Back in April I wrote this post about planting experimental potatoes. They were experimental in that they are:
- Planted from spouting (organic) spuds we purchased at the grocery store.
- Planted (mostly) in hay.
- Planted outside the fence, intermingled with garlic in hopes that the deer will be deterred by the garlicky smell.
Today I spent the better part of the evening digging up these
experimental potatoes and I’m pleased to report that they are amazing!
Even better than the potatoes planted from official ‘seed potatoes’ in
the main garden!
Here’s a quick recap of what I did – along with thoughts on what worked well and what I’ll do differently next year.
First, I started with chitted potatoes – potatoes with eyes growing on them. (Click here
to learn how and why to chit potatoes before planting.) Next I dug pits
along the outside of the fence which were 10-12” deep. I put the potato
pieces (with at least 2 eyes) in the pit and covered them with
composted waste hay from the bunny. I didn’t go out of my way to water
these at all – occasionally they would get some overspray from watering
the garden and they definitely received their fair share of rain! When
the plants grew about 6-12 inches above the hay, I added another layer
to “hill” them. Unfortunately I ran out of hay before I had hilled them
all so I added some compost to two of the sections.
That’s it! No fertilizer, no watering. And here’s what I received…
Our experimental New Potatoes harvested from outside the garden fence.
Part way through harvesting.
Planting the potatoes in hay
(or you could use straw) really did make it much easier to harvest
them. (Trust me… I am WAY over digging for potatoes in the 100% compost
bed!). Now that the hay has broken down, the soil in these areas looks
quite rich. This should be a good way to add organic matter to the area
surrounding the garden.
Also, I originally planted onions and garlic in between sections of
potatoes to keep critters (especially deer) away. I’ve seen many deer
tracks in that area, starting as early as the week I planted the
potatoes. On the face of it, the garlic/onion strategy seems to have
worked. However, a friend (who has much more gardening experience than I
do) pointed out to me that deer won’t eat potatoes because they have a
high amount of a certain acid in them. (I wish I could tell you the name
of the acid…) Still, with anecdotal advice I received from the stories
of other gardeners (both in the area and online) it seems that the real
test of whether or not a deer will eat potato plants is whether or not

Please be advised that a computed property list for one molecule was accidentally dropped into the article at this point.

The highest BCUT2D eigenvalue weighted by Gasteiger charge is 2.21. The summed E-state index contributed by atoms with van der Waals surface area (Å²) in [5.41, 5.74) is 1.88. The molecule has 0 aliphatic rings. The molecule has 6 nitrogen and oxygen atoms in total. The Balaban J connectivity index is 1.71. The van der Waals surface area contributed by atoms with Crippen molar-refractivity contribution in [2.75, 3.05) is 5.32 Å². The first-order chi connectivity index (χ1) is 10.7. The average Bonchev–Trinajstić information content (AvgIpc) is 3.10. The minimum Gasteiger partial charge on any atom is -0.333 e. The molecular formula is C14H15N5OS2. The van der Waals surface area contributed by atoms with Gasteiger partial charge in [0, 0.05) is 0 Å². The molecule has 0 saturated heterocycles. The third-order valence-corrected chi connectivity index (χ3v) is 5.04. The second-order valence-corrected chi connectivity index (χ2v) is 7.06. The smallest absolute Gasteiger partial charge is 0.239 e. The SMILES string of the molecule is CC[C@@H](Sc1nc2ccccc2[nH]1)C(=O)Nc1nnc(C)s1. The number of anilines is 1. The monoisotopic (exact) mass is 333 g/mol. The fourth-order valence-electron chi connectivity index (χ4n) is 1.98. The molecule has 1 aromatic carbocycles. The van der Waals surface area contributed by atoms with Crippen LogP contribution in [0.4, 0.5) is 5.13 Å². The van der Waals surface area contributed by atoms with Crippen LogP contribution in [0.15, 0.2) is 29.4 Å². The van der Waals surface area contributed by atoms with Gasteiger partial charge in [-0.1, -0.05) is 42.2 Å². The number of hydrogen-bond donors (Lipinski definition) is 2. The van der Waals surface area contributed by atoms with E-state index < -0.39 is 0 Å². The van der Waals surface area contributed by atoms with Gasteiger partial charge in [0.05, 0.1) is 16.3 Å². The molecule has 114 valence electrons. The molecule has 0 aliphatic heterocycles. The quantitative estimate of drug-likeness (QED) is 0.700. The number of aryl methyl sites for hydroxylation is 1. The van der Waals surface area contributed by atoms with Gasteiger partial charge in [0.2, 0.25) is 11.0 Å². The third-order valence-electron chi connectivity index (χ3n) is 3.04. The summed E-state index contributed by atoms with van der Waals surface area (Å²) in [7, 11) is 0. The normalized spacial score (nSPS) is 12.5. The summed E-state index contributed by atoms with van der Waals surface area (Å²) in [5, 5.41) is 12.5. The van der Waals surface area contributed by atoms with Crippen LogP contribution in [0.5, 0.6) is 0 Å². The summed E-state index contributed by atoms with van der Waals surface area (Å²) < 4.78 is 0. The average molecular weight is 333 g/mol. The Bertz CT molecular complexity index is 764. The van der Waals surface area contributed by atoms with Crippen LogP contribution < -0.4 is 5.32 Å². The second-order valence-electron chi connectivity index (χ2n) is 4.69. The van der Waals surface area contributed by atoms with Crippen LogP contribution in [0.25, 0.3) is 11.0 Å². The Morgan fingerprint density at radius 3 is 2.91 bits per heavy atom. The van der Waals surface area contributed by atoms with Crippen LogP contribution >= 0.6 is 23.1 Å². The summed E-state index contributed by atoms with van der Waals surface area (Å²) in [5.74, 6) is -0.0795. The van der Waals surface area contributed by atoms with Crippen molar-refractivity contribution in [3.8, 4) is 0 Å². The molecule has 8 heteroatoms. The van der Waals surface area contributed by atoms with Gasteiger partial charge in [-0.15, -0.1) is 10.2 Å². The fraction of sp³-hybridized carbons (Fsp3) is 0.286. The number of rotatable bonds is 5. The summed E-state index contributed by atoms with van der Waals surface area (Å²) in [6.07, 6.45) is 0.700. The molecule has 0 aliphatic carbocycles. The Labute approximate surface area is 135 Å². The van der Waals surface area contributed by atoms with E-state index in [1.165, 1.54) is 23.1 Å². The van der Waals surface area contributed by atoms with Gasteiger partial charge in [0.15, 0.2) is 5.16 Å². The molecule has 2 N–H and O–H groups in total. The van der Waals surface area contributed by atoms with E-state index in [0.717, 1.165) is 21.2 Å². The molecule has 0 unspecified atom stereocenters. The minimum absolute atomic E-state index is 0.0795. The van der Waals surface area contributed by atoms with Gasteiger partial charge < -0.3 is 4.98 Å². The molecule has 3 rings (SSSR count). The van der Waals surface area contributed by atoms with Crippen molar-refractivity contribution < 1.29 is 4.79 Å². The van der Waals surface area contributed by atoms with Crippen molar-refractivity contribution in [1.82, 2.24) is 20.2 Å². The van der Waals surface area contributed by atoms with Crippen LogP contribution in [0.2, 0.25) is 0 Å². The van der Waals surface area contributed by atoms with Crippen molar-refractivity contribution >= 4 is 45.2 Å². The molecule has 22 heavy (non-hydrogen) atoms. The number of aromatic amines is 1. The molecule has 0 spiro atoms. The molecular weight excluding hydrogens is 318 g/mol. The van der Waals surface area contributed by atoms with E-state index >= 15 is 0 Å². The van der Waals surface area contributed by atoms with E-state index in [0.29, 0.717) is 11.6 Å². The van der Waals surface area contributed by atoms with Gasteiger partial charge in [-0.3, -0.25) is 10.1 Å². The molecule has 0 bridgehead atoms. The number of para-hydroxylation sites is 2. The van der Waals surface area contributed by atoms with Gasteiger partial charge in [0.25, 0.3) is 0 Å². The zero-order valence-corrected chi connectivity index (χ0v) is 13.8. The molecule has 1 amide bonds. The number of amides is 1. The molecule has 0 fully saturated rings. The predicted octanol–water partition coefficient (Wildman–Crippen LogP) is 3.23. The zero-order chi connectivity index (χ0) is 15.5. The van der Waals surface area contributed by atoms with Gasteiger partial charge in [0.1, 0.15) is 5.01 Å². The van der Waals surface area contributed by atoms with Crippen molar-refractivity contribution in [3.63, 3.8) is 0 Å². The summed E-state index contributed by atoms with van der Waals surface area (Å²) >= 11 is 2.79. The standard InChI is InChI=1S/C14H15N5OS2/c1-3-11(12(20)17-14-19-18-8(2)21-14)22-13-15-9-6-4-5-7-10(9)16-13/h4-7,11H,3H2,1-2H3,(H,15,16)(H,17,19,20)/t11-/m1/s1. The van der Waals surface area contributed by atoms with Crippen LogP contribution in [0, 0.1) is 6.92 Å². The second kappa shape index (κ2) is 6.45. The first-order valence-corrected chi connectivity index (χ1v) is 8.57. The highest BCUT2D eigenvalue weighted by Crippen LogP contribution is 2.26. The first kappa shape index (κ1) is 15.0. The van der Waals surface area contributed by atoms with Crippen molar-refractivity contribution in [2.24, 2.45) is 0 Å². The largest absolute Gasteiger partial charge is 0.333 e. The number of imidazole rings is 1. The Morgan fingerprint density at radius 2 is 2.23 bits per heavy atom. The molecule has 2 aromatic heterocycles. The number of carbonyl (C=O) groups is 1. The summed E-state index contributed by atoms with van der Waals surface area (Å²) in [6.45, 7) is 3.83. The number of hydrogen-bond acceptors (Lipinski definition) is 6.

his belly is full when he finds the potatoes. So whether the garlic kept
them at bay, the potato plants are too acidic for their taste or
they’ve been feasting elsewhere by the time they get to me, the deer
have left my potato plants completely alone.
All things considered, this feels like a pretty successful way to
grow my potatoes. The best part is that it frees up space in my raised
garden beds (I only have so many!) and makes use of what would otherwise
be unused space while still keeping things pretty central to the garden
area. In fact, these potatoes are from just one side of the garden.
There are two other sides which would be suitable for tater-growing.
The only downside in this year’s potato-growing endeavor was this:
Overgrowth. The pits I planted my potatoes in were simply dug with a
shovel. In early spring, this fence-line row of garlic and potatoes
looked quite neat. Meanwhile, piles of overturned sod created a bit of a
berm to the west of the piles. I kept telling myself I’d “get to moving
those piles eventually.” Well, I never did, save for one small section.
Because the ground is freakishly uneven there, Ryan won’t mow it. Which
means weeds and grass have taken over and are growing quite snuggly in
with my potatoes. Next year I’ll till everything up properly and I’ll be
sure to level the area so it can be mowed.
proper tilling, the potatoes and garlic quickly became overgrown with
grass and weeds. Next time I’ll be sure to clear the area and keep the
ground level so we can mow.
More overgrown potatoes.
a view of the west side of the garden where the potatoes and garlic
were planted along the fence. There are more potatoes on the south side
of the garden as well.
Based on what I’ve learned, I have plans for a new experiment next
year. Along the West fence, I’ll plant potatoes just like I did this
year. Here are some variations I’m planning for the other two fence
- On the South Fence: All potatoes from store-bought organics, but some planted with waste hay and some with grass clippings.
- On the East Fence: Using waste hay, I’ll plant some potatoes
from ‘seed potatoes’, some from store-bought organic potatoes that have
sprouted and some from ‘seed potatoes’ from my own garden.
So there you have it… I’m considering my experimental potatoes to be a
smashing success! Anyone else harvesting potatoes? What other things
are you harvesting right now?
Posted by Katie
@ 10:24 PM EDT